Ryan Faas

What IT needs to know about iOS 10

Apple's newest mobile OS offers a variety of technologies that make the iPhone and iPad better enterprise devices, but there are cautionary notes, as well

iOS 10 was released earlier this week and many users have already upgraded their devices. For IT departments, any major OS or software update can bring challenges and opportunities. One challenge is that with users having near total control over their devices IT must respond to these upgrades in real-time rather than planning a controlled rollout. The likeliest exception: devices that are corporate-liable and heavily managed, something typical only in a handful of industries like healthcare, finance, government and retail.

IT needs to understand the major changes in iOS 10 that affect business users, IT systems and infrastructure -- as well as any new management controls they can use to improve security, network performance and workflows. The good news is the iOS 10 offers a range of technologies that make the iPhone and iPad even better enterprise devices and network citizens.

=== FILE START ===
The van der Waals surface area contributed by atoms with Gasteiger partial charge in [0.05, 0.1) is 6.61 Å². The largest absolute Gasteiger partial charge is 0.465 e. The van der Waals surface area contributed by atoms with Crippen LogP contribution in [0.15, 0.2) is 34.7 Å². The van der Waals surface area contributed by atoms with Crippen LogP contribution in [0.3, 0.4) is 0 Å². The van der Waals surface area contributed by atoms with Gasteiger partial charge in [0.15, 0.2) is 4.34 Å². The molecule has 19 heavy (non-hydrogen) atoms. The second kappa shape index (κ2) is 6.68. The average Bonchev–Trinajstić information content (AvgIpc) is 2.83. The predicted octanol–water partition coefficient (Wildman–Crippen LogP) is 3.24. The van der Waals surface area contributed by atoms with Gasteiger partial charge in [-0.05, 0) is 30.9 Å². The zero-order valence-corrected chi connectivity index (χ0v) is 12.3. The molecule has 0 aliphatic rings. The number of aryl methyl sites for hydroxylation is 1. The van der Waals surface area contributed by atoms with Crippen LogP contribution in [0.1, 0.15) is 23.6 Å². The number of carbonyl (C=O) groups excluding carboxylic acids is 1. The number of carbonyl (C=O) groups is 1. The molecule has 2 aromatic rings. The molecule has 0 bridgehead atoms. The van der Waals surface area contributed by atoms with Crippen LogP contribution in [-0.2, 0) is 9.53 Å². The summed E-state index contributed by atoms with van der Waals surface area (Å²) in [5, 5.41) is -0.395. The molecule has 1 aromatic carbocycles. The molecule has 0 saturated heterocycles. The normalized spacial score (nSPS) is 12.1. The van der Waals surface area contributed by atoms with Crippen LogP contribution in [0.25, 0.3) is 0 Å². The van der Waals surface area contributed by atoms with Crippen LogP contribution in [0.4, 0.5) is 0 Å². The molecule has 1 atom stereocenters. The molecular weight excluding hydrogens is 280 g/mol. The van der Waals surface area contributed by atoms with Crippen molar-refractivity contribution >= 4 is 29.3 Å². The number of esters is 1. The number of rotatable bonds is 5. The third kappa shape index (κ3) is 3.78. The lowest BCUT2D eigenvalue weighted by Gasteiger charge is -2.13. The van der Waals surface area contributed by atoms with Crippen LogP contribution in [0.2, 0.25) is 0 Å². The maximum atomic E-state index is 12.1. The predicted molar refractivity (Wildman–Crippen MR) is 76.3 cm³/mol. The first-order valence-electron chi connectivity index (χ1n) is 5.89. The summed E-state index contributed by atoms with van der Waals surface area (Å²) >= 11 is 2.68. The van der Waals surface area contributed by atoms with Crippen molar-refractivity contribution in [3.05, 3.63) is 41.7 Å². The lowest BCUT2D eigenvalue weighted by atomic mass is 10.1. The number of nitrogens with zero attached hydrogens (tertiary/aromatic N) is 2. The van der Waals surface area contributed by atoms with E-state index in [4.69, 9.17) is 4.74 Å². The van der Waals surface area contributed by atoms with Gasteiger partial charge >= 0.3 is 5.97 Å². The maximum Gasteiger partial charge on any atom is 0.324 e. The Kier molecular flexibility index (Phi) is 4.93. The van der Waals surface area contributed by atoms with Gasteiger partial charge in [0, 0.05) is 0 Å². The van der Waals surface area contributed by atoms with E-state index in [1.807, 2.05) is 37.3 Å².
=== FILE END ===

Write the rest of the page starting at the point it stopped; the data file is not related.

The bad news: There are potential security concerns associated with a couple of the new features.

Here's a rundown of what IT shops should look for as iOS 10 arrives:

Cisco QoS integration: The most significant enterprise feature in iOS 10 is its support for Cisco's Fast Lane quality of service (QoS) functionality in managed Wi-Fi configurations. When enabled, IT can use MDM/EMM solutions to define apps that get priority over the network to optimize traffic. This helps ensure that business apps receive adequate bandwidth and consumer apps or games don't overload the network.

CallKit with Cisco Spark (and other services): One of the major features in iOS 10 from a consumer and business perspective is CallKit, which allows apps to directly handle voice calls, including integration with the native dialer and address book. Much like FaceTime calls, CallKit apps behave much like traditional voice calls. CallKit offers potential for all users because it unifies and streamlines calling across the board.

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